The Oregon Shakespeare Festival is a really big deal, not just in Southern Oregon, but nationally.
Here’s what NBC Radio had to say about it back in 1966:
Currently listed in most calendars of international events, the Oregon Shakespearean Festival attracts audiences and performers from many parts of the world to its open air stage house located between the Cascades and Siskiyou in Southern Oregon.
Today, more than 300,000 people travel to Ashland to watch a festival performance during its eight-month-long schedule. That’s a lot of foot traffic for a small city of about 22,000 people.
So when locals heard that the company suffered a $2-million hit last summer, they took notice. The festival pinned its losses on wildfire smoke, which filled the skies for weeks last summer. It subsequently laid off 16 employees.
Then its executive director announced she wouldn’t renew her contract, effectively quitting her position.
Artistic Director Bill Rauch has a term for what the nonprofit is going through.
“That’s growing pains of a vibrant and successful organization,” Rauch said.
This is Rauch’s last season with the festival after accepting a new position in New York City. Rauch helped grow the festival to what it is today, performing modern versions of Shakespeare plays, introducing musicals, and hiring more employees of color.
During his tenure, the festival has also frequently spent more than it’s earned. It has had operational deficits in five of the last seven years.
When I asked Rauch about the deficits, he explained that many nonprofits have deficit years. That’s just the nature of mission-driven work.
“The goals of a nonprofit organizations are different from a for profit organization,” Rauch said. “OSF does not exist to make money. OSF exists to change people’s lives through the power of live performance.”
The festival is looking to fill its top two positions this year, including Rauch’s position. In fact, it’s seen a lot of leadership turnover in recent years, including its director of development, director of finance, chief financial officer, company manager and director of human resources, to name a few.
When festival stagehands returned to work to prepare this season, they arrived to low morale following last year’s layoffs and incessant smoke. The festival had to cancel a record 25 performances, and it moved many others from the outdoor Elizabethan theater to an indoor theater at the Ashland High School.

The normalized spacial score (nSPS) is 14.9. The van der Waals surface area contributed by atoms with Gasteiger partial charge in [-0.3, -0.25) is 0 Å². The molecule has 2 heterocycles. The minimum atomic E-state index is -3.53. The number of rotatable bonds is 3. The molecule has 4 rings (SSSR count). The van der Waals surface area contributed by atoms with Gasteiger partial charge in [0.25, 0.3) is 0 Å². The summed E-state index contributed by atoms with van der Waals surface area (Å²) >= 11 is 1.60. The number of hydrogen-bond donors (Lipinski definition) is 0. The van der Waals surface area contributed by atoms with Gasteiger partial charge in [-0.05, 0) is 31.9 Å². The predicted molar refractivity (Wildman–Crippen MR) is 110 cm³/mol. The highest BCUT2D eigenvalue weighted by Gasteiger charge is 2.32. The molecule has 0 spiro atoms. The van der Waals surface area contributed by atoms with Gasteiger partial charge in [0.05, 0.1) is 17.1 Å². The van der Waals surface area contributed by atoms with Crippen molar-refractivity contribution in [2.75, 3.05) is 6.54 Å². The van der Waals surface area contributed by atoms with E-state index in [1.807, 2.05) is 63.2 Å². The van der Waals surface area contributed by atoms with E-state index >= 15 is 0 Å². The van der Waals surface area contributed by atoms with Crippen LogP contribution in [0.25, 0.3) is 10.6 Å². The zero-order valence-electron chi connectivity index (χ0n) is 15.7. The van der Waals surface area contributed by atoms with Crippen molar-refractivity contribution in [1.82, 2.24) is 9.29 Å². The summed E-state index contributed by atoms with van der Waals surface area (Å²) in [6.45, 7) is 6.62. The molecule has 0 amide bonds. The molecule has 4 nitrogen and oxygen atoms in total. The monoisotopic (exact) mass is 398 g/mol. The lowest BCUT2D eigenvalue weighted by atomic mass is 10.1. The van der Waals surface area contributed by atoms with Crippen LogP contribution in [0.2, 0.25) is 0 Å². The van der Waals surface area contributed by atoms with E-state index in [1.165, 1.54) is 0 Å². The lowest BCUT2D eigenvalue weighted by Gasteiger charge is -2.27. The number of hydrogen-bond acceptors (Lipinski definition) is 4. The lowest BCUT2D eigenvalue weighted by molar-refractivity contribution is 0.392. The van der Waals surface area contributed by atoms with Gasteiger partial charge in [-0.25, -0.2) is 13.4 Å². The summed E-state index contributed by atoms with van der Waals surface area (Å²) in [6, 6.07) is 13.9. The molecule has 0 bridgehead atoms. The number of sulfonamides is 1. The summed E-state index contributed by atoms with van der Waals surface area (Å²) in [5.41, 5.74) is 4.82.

Stagehand Amanda Sager says that last summer her team awoke every morning not knowing where they would be that day, or how long they were going to work.
“For the crews who went into about two months of overtime and doubletime, it didn’t feel like we had management leading us through this,” Sager said. “It felt like we the crew were carrying this through.”
Sager is the president of the stagehands union, which she helped form in 2015 partly due to working conditions. While other employees were protected indoors, the stagehands had to work outside in the smoke.
“That was something that really hit us in a very real way, not only physically, but mentally and emotionally,” Sager said.
The festival administrators didn’t show much enthusiasm about its stagehands joining a union and held forums with employees to discuss alternatives. When I asked Rauch about that, a festival spokesman monitoring the interview stepped in.
REPORTER: Do you know if OSF invested any money in preventing the union from forming?
RAUCH: Wow, you’re just trying to be hard-hitting with your questions today, aren’t you?
SPOKESMAN: Again, April, that’s more of a question from the executive director’s side of things.
The festival doesn’t have an executive director right now; it has an interim director, who has been on the job for less than a month.
Sager says all of this — the deficits, the high turnover, the chaotic smoky summers — are reflective of a company that needs a better plan.
“Removing the fire and smoke season conversations, yes that’s a big part of it, but there’s another part of it which is strategically planning your budget,” Sager said.
But board chair Gail Lopes says the festival has a better plan. It began outlining a new business model well before the layoffs.
“At the same time that we eliminated and consolidated some positions, going into the future, we’re going to actually be doing some new hiring, and we’re doing that particularly in the areas of a staff that are responsible for revenue generation,” Lopes said.
So, the festival will start focusing more on donations. Lopes says this just might strengthen its finances. With that and the new leadership, there’s no telling how these changes will affect what people see on stage, or how they will impact the economy of a small town that relies on its success.
In the interest of full disclosure: The Oregon Shakespeare Festival provides underwriting funding to Jefferson Public Radio.